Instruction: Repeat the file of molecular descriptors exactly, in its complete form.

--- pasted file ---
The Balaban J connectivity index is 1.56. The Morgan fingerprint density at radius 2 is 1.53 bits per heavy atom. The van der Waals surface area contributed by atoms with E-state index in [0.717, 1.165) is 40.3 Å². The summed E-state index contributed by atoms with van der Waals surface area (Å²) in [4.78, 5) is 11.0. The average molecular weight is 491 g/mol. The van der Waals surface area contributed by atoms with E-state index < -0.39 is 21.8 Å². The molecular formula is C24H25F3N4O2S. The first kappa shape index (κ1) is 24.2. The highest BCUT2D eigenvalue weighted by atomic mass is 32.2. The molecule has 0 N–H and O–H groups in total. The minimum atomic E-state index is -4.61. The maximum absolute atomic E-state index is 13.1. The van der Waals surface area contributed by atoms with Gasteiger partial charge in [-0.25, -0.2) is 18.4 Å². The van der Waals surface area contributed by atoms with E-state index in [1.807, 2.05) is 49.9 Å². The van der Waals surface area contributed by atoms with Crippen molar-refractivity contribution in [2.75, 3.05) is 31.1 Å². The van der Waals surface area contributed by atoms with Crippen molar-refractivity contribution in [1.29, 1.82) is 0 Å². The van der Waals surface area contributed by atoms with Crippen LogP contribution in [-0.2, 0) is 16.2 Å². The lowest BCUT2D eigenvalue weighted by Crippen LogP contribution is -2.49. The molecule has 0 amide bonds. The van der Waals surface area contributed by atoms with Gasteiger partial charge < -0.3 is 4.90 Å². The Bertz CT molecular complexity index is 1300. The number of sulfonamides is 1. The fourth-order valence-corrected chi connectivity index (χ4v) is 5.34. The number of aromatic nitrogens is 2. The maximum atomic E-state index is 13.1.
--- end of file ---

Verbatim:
The Balaban J connectivity index is 1.56. The Morgan fingerprint density at radius 2 is 1.53 bits per heavy atom. The van der Waals surface area contributed by atoms with E-state index in [0.717, 1.165) is 40.3 Å². The summed E-state index contributed by atoms with van der Waals surface area (Å²) in [4.78, 5) is 11.0. The average molecular weight is 491 g/mol. The van der Waals surface area contributed by atoms with E-state index < -0.39 is 21.8 Å². The molecular formula is C24H25F3N4O2S. The first kappa shape index (κ1) is 24.2. The highest BCUT2D eigenvalue weighted by atomic mass is 32.2. The molecule has 0 N–H and O–H groups in total. The minimum atomic E-state index is -4.61. The maximum absolute atomic E-state index is 13.1. The van der Waals surface area contributed by atoms with Gasteiger partial charge in [-0.25, -0.2) is 18.4 Å². The van der Waals surface area contributed by atoms with E-state index in [1.807, 2.05) is 49.9 Å². The van der Waals surface area contributed by atoms with Crippen molar-refractivity contribution in [2.75, 3.05) is 31.1 Å². The van der Waals surface area contributed by atoms with Crippen molar-refractivity contribution in [1.29, 1.82) is 0 Å². The van der Waals surface area contributed by atoms with Crippen LogP contribution in [-0.2, 0) is 16.2 Å². The lowest BCUT2D eigenvalue weighted by Crippen LogP contribution is -2.49. The molecule has 0 amide bonds. The van der Waals surface area contributed by atoms with Gasteiger partial charge < -0.3 is 4.90 Å². The Bertz CT molecular complexity index is 1300. The number of sulfonamides is 1. The fourth-order valence-corrected chi connectivity index (χ4v) is 5.34. The number of aromatic nitrogens is 2. The maximum atomic E-state index is 13.1.